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Are Rich People Leaving New York? Evidence Points The Other Way

New findings are debunking the old assumption that taxes drive the wealthy away.

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It’s possible that some wealthy people may consider moving out of state when their taxes rise, but studies have yet to demonstrate any statistically significant evidence for the idea. Rush Limbaugh loudly declared his departure after New York’s current surcharge was approved, but he’s likely outnumbered by others who move into New York for a job opportunity, or to be near family, or to take advantage of the concentration of business and cultural amenities supported here.

The Wall Street Journal’s Wealth Report pressed the head of the Partnership for New York City for hard data to back up the Partnership’s claims for rich people leaving New York due to tax rates. “It’s a very difficult thing to measure,” she said, and added, “We get a lot of it anecdotally. Our evidence is from conversations with lots of high earners.”

The lack of sound data methods aside, there’s reason for skepticism when anti-tax advocates base their claims on individual examples. The Partnership consistently advocates against taxes for high-income earners, so it’s reasonable to think that its anecdotal sample is not random. David Thompson of Phoenix Affluent Market, a firm that provides state rankings of high-net-worth households, commented on the fact that some of the top-ranked states have high income tax rates on the wealthy. “Most high-net-worth households don’t base their living decision on tax rates, but on things like quality of life, access to good education, infrastructure and culture,” he told the Journal’s Wealth Report. New York, particularly Manhattan, has a special advantage for attracting and retaining wealthy residents: its cultural and business amenities and infrastructure. The fact that the vast majority of the state’s income is generated in New York City suggests that even relatively high state and city taxes – not to mention the cost of real estate and private school tuition – don’t scare off high earners.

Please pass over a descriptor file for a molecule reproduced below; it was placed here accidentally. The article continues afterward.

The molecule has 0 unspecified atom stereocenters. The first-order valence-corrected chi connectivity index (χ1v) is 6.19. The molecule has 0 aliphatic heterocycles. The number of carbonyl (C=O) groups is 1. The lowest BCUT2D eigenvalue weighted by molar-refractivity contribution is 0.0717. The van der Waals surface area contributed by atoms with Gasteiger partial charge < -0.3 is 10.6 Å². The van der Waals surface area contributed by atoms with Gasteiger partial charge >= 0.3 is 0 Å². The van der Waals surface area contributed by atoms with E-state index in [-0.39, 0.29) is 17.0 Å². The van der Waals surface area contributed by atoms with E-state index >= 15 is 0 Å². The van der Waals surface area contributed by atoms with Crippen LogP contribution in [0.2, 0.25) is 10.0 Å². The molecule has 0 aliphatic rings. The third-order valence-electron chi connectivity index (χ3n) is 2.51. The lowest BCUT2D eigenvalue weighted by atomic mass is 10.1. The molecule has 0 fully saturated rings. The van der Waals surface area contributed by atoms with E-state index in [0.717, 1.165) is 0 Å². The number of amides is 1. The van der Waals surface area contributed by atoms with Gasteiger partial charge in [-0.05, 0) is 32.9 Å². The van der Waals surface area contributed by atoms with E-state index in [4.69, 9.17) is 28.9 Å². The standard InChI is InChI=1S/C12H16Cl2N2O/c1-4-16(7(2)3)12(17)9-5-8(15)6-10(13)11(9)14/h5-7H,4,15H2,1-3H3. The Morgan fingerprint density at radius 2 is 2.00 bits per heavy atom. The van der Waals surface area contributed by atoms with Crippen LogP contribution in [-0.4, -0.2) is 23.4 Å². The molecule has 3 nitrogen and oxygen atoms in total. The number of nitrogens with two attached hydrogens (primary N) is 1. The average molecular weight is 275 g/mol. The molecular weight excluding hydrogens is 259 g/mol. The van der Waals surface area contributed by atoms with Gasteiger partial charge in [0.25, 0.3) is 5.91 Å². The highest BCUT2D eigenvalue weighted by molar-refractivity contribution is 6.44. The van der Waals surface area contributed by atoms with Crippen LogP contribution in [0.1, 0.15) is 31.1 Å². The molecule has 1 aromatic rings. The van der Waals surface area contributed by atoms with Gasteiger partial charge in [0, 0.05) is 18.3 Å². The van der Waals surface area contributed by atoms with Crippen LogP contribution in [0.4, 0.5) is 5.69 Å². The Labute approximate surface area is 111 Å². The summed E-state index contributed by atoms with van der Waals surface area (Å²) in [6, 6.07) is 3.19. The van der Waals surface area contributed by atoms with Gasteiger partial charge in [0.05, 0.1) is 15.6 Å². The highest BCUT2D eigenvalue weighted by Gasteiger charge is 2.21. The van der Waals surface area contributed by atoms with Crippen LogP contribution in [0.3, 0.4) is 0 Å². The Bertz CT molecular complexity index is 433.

Meanwhile, everyday New Yorkers face limited job prospects and declining state services. As BMCC student Jenny Perdomo told Clarion during the fight over last year’s state budget, “I think the people who are actually moving out of the city are not the rich. They’re the hard-working people, like my sister, who just recently moved to North Carolina.”

If the surcharge on New York’s highest incomes is allowed to expire, public services will deteriorate – and regular New Yorkers will suffer. We should make sure that budget decisions are based on facts, not myths – no matter how often those myths are repeated.

Sunshine Ludder and Chloe Tribich are senior policy organizers with the Center for Working Families . Follow them on Twitter .

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